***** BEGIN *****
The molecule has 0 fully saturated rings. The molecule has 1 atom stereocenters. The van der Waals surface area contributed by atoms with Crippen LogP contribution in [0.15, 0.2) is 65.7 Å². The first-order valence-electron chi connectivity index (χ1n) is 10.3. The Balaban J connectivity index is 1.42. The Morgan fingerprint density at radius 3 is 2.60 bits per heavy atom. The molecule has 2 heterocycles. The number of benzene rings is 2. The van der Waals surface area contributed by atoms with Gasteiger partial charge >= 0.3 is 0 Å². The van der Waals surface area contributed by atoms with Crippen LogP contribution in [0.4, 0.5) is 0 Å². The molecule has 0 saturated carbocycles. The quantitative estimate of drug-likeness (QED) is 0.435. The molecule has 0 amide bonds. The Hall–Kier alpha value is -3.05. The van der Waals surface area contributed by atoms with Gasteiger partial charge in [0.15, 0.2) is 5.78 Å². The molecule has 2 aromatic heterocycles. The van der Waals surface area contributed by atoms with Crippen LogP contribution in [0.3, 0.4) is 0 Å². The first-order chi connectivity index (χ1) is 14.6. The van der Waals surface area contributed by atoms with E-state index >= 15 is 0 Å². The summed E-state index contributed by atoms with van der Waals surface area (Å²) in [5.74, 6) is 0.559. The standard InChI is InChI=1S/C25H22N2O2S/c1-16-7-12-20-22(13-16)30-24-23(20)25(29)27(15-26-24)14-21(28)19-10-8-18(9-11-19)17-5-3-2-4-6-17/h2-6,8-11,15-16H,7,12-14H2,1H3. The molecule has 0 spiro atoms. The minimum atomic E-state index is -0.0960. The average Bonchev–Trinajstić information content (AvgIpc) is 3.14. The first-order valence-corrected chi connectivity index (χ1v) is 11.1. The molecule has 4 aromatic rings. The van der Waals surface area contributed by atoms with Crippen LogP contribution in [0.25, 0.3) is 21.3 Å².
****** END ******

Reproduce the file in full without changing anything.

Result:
The molecule has 0 fully saturated rings. The molecule has 1 atom stereocenters. The van der Waals surface area contributed by atoms with Crippen LogP contribution in [0.15, 0.2) is 65.7 Å². The first-order valence-electron chi connectivity index (χ1n) is 10.3. The Balaban J connectivity index is 1.42. The Morgan fingerprint density at radius 3 is 2.60 bits per heavy atom. The molecule has 2 heterocycles. The number of benzene rings is 2. The van der Waals surface area contributed by atoms with Gasteiger partial charge >= 0.3 is 0 Å². The van der Waals surface area contributed by atoms with Crippen LogP contribution in [0.4, 0.5) is 0 Å². The molecule has 0 saturated carbocycles. The quantitative estimate of drug-likeness (QED) is 0.435. The molecule has 0 amide bonds. The Hall–Kier alpha value is -3.05. The van der Waals surface area contributed by atoms with Gasteiger partial charge in [0.15, 0.2) is 5.78 Å². The molecule has 2 aromatic heterocycles. The van der Waals surface area contributed by atoms with Crippen LogP contribution in [0.3, 0.4) is 0 Å². The first-order chi connectivity index (χ1) is 14.6. The van der Waals surface area contributed by atoms with E-state index >= 15 is 0 Å². The summed E-state index contributed by atoms with van der Waals surface area (Å²) in [5.74, 6) is 0.559. The standard InChI is InChI=1S/C25H22N2O2S/c1-16-7-12-20-22(13-16)30-24-23(20)25(29)27(15-26-24)14-21(28)19-10-8-18(9-11-19)17-5-3-2-4-6-17/h2-6,8-11,15-16H,7,12-14H2,1H3. The molecule has 0 spiro atoms. The minimum atomic E-state index is -0.0960. The average Bonchev–Trinajstić information content (AvgIpc) is 3.14. The first-order valence-corrected chi connectivity index (χ1v) is 11.1. The molecule has 4 aromatic rings. The van der Waals surface area contributed by atoms with Crippen LogP contribution in [0.25, 0.3) is 21.3 Å².